EDITORIAL: Bracing for monetary tightening

Mon, Sep 30, 2013 - Page 8

As widely expected, the central bank last week kept its policy interest rates unchanged for the ninth straight quarter. While the bank’s latest move demonstrates policy consistency and predictability, central bank Governor Perng Fai-nan (彭淮南) appeared under no illusion that interest rates would remain low, hinting that the bank might be preparing to begin monetary tightening.

However, any change in the bank’s monetary policy will have an impact on interest income for depositors and borrowing costs for businesses and individuals. It will also affect companies’ decisions on investment, investors’ appetite for equity investment and even the government’s finances. However, the bank’s latest move makes this message clear: If it starts adjusting its monetary policy, it entails the coming of cyclical change in the economy and everyone should be prepared to adapt to the changing economic environment.

While saying the nation’s economy will grow moderately in the near term amid benign inflation and mild growth in exports, the central bank on Thursday called for caution about the combined influence of uncertainty about the US debt ceiling, the US Federal Reserve’s tapering of its quantitative easing and volatile cross-border capital flows.

In addition, members of the bank’s policymaking board are worried about the muted growth momentum in both private consumption and investment. The latest government data reinforces the bank’s assessment of weak domestic demand.

For instance, commercial sales — which include the food and beverage, retail and wholesale sectors — last month dropped for the fourth consecutive month to NT$1.18 trillion (US$40.22 billion). Last month’s decline of 0.6 percent from a year ago was bigger than the previous month’s 0.3 percent fall.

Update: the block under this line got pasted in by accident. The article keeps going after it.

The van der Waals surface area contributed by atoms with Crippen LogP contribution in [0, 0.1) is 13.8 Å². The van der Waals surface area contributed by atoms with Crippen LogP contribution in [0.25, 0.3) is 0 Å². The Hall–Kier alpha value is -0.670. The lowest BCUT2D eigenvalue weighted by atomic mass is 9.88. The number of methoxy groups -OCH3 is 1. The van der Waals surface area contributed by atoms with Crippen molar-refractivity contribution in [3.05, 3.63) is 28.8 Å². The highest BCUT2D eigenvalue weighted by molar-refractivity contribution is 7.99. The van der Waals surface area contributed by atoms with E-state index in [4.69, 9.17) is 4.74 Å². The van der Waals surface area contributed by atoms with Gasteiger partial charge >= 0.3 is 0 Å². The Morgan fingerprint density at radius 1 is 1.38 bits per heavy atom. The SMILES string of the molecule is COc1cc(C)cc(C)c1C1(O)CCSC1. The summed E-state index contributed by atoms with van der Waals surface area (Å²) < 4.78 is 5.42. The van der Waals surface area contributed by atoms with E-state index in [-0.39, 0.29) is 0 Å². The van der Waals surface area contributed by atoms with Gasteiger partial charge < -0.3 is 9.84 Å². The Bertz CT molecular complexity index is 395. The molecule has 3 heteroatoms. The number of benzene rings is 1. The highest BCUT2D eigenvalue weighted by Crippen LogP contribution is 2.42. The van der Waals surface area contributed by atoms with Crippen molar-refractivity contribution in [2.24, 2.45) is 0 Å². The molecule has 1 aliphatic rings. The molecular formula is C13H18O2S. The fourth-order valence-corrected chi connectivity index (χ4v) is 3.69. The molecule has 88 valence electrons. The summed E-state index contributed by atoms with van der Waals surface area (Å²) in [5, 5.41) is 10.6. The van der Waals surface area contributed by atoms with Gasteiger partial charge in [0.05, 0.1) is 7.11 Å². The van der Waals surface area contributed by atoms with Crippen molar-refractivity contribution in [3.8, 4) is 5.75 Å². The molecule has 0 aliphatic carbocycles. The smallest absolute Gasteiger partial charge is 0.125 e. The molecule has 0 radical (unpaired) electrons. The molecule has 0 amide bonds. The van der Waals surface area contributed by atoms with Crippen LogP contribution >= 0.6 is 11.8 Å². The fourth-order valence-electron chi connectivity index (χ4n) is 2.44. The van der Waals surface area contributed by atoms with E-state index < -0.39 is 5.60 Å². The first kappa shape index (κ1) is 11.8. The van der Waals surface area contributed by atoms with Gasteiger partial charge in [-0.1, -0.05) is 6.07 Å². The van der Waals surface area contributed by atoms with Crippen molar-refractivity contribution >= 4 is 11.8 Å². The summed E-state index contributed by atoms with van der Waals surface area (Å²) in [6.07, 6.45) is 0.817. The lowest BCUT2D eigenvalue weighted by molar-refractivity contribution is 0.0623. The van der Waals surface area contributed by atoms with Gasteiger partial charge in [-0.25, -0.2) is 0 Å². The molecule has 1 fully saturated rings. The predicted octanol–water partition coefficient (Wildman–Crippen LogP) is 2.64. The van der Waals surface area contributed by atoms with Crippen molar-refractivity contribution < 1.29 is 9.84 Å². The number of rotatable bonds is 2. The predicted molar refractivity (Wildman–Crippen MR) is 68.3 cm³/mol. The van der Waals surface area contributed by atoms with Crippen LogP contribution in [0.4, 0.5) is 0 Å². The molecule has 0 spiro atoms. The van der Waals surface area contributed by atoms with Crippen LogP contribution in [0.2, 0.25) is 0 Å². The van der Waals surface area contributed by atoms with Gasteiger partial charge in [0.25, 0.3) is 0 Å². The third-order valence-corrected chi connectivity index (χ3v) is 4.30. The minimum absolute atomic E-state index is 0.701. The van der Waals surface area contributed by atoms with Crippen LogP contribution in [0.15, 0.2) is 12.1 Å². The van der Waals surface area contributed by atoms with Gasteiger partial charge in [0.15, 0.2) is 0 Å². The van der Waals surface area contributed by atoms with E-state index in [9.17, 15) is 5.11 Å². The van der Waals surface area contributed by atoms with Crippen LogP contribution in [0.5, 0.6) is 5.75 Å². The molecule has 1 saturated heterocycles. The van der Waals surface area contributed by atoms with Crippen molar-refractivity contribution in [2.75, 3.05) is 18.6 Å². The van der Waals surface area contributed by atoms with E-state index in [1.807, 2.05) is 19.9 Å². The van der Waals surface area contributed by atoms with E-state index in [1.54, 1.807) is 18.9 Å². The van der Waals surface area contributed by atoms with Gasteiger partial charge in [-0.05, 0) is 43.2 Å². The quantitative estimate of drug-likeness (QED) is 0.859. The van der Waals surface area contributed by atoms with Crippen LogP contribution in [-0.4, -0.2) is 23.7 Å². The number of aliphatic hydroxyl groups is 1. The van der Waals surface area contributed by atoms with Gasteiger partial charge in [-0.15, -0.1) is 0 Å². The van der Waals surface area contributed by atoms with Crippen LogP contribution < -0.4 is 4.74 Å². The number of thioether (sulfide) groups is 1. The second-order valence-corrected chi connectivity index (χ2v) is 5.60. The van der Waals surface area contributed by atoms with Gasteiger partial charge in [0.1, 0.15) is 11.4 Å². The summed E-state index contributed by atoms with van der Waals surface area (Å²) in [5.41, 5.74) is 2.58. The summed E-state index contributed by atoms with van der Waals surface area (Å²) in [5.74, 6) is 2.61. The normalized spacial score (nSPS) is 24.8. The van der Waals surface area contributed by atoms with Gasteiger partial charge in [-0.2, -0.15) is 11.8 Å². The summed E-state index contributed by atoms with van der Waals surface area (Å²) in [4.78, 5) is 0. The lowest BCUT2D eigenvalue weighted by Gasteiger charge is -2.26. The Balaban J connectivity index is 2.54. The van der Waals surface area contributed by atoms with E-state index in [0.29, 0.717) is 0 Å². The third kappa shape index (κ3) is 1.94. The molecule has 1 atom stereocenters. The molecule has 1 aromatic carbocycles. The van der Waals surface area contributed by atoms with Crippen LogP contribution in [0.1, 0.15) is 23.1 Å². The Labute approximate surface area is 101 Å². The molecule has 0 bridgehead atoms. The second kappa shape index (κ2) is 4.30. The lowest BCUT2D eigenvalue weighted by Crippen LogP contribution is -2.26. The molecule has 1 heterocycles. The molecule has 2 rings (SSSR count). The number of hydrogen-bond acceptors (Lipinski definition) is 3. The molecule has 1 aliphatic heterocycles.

Adding to this suprisingly poor result is that industrial production unexpectedly fell 0.7 percent year-on-year last month after rising 2.08 percent in July, manufacturing production declined 0.59 percent last month year-on-year following a 2 percent increase in July and the economic monitoring indicators flashed “yellow-blue” for a second month last month, signifying a lackluster economy.

Nevertheless, it is the bank’s awareness of rising household debt that is a serious cause for alarm. As mortgage payments account for more than 30 percent of household income, the bank last week advised borrowers to be careful of potential interest rate changes in the future.

More importantly, Perng gave a candid talk at a press conference after the quarterly meeting that people should not expect interest rates to stay low forever because the Fed has signaled that it will soon start reducing its massive monthly bond-buying program and eventually bring it to an end. Mortgage borrowers have to take into account their ability to repay loans should there be any rate changes.

Reference materials provided by Perng during the press conference showed that the Federal Reserve Bank of New York on Monday last week began tests of a new tool that the US central bank may use when the time comes to scale back its massive stimulus package. The new tool, known as a reverse repo facility, has helped absorb US$6.2 billion worth of excess funds from the market to reduce the volatility of short-term rates, according to the reference materials.

One can infer that the central bank is hinting at possible monetary tightening, although no one can say for sure when or what tools it will use. Commercial lenders need to keep watchful eyes on their risk management for real-estate lending, as the latest data showed that total real-estate loans — including consumer’s mortgages and loans made by developers — have reached more than one-third of total loans. Some banks may suffer losses from bad real-estate loans in the face of a possible uptrend in interest rates.